The leagues' proposal on Friday includes reversing changes which took effect this season giving four guaranteed Champions League group-stage places to Spain, England, Italy, and Germany, plus more guaranteed prize money to storied clubs with European titles dating back decades.
It seeks to help close a widening wealth gap among European soccer clubs, and follows UEFA President Aleksander Ceferin's aim to achieve greater "competitive balance" in international and domestic events.
The leagues also want weekends to stay protected for domestic competitions, prohibiting Champions League games except the final, which has been played on Saturdays since 2010.
The 28-nation group wants its ideas to feed into ongoing UEFA consultations for a planned new competition kicking off in 2021 when changes can next be introduced.
UEFA has suggested 32-team group stages in the Champions League, Europa League, and an unnamed third event. The plan could be approved at a Dec. 3 executive committee meeting in Dublin.
The project is supported by the influential European Club Association, which pushed UEFA to approve the last round of changes in 2016 weeks before Ceferin was elected.
Fairer shares of prize money and solidarity payments are needed to help competitions stay competitive, the European Leagues group said after a six-monthly assembly in Frankfurt, Germany.
"A change is necessary. We have to act now," European League secretary general Georg Pangl said at a news conference.
The leagues' research suggested that of all the Champions League prize money paid by UEFA from 1992 to 2018, about 7 billion euros ($8 billion), or 48 percent, went to a group of 14 top clubs.
In the next six years, the top 14 clubs are on track to get the same 7 billion euros ($8 billion) which is now 63 percent of the UEFA prize fund.
UEFA was urged to set limits ensuring Champions League prize money does not exceed 3.5 times the Europa League fund, and Europa clubs should get only 2.5 times the sum shared among clubs in the third competition.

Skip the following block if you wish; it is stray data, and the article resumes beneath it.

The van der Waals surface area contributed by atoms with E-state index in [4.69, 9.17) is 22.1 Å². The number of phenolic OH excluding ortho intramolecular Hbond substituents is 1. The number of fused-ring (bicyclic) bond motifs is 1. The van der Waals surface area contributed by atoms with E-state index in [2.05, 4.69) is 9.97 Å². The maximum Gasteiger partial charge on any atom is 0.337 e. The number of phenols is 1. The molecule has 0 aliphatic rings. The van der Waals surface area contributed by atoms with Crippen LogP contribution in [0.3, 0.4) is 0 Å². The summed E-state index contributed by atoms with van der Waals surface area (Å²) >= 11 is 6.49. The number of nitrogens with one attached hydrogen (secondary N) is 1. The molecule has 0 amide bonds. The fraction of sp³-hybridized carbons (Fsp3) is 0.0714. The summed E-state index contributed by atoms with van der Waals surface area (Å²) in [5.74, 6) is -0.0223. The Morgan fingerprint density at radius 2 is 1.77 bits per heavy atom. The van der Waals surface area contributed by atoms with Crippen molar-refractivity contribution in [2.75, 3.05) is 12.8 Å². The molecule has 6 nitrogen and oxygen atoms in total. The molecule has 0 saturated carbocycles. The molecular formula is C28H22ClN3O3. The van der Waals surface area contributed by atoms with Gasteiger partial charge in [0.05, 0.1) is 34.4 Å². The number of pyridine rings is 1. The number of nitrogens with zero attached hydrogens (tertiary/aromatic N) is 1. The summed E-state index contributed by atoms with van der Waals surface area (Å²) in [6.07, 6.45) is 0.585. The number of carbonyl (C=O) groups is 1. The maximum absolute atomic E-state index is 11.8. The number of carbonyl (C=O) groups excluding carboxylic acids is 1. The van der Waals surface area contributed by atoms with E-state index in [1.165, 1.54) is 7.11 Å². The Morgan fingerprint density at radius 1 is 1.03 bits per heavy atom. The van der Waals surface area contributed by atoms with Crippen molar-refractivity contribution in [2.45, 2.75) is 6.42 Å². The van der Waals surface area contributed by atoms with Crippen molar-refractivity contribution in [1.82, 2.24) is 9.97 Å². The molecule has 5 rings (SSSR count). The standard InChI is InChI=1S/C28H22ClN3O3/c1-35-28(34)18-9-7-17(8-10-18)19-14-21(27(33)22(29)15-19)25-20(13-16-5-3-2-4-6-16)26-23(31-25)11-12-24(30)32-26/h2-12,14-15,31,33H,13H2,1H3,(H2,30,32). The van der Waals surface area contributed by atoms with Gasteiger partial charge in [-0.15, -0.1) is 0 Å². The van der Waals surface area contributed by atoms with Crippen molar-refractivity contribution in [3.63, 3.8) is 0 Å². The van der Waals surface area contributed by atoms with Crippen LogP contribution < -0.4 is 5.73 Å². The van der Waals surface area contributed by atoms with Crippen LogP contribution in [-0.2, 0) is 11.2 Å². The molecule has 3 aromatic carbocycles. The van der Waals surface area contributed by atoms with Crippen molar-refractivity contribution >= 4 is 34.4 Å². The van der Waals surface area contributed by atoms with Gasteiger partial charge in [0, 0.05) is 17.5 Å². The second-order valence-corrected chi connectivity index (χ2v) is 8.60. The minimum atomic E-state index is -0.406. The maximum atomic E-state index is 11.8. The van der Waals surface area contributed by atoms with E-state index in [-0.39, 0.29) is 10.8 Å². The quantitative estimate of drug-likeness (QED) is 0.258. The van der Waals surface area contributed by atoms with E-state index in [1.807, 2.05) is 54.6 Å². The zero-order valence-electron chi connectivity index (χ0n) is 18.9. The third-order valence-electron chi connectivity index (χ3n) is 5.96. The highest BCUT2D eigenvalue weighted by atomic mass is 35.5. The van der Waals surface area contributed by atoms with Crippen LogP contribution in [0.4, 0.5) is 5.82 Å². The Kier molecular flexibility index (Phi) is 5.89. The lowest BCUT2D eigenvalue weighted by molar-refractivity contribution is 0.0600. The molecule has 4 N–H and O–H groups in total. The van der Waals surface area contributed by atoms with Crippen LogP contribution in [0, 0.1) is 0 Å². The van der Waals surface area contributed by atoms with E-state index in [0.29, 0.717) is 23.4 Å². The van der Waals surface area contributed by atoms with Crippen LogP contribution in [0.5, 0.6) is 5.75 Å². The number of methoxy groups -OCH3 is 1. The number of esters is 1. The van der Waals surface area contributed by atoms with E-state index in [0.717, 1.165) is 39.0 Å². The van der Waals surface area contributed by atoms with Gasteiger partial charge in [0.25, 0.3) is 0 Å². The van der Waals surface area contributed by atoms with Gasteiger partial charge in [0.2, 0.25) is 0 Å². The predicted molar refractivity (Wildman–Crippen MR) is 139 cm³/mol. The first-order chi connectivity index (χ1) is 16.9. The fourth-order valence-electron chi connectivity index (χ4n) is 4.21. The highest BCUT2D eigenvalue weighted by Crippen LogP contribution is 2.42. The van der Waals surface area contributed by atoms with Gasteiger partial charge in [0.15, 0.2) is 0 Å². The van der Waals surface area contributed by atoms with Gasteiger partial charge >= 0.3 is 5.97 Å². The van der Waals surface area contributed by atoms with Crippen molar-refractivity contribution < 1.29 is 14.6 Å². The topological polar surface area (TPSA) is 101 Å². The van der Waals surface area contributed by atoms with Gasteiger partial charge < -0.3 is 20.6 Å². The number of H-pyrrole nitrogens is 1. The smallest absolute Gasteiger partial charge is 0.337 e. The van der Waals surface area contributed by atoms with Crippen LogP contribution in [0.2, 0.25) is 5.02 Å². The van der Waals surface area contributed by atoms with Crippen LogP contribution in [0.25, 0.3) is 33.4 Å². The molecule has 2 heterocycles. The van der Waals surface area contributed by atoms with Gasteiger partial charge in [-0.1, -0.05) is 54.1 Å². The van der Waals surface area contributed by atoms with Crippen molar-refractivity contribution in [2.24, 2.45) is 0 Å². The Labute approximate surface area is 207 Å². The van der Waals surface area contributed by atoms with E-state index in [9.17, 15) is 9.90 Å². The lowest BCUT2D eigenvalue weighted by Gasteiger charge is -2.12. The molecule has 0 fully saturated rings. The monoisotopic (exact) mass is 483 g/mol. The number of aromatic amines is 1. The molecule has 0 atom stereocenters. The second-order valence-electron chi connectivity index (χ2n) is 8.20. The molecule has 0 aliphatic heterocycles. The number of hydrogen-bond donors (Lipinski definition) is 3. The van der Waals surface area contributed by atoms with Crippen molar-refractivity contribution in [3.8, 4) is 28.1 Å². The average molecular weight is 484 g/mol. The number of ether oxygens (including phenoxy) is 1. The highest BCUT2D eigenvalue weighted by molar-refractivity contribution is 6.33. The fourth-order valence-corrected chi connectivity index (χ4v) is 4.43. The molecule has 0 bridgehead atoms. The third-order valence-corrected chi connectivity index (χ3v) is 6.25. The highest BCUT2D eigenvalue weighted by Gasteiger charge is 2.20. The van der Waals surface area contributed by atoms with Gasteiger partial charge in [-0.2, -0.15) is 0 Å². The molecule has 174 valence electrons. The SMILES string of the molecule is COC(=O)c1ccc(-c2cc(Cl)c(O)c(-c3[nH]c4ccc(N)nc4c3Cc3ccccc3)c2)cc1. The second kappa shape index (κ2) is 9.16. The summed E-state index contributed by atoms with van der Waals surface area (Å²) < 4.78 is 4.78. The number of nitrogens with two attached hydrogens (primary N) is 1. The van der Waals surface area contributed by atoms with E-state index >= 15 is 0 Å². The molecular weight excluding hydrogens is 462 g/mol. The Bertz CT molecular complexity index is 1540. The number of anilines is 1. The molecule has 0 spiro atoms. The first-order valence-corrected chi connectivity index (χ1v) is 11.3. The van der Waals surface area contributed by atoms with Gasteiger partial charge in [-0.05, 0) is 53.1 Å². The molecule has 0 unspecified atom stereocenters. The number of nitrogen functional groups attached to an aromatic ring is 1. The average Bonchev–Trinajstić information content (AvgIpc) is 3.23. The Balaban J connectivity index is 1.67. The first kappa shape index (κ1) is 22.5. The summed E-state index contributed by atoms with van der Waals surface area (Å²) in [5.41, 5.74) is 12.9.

The leagues also want UEFA to help close the wealth gap by increasing payments to clubs which do not qualify for European competitions, and which must be spent on youth training or club infrastructure.
"This will be a true act of solidarity," said Netherlands league official Jacco Swart, adding the big four leagues plus France agreed to waive the payments to help lower-ranked countries.
Clubs from the four biggest leagues have increased their domination of European soccer by winning every Champions League since Porto's victory in 2004. Only Spanish and English clubs have won the Europa League since Porto in 2011.
The new Champions League prize money model has awarded top-ranked, 13-time champion Real Madrid 35.5 million euros ($40.7 million) before playing a game this season. This was part-funded by cutting payments to teams from the most valuable television markets - typically England and Italy.
Even middle-ranked leagues have been affected by lucrative Champions League group-stage prize money with a single club often enjoying years of domination.
The leagues must now hope UEFA - whose 20-member executive committee includes two club delegates but only one league representative - can be persuaded.
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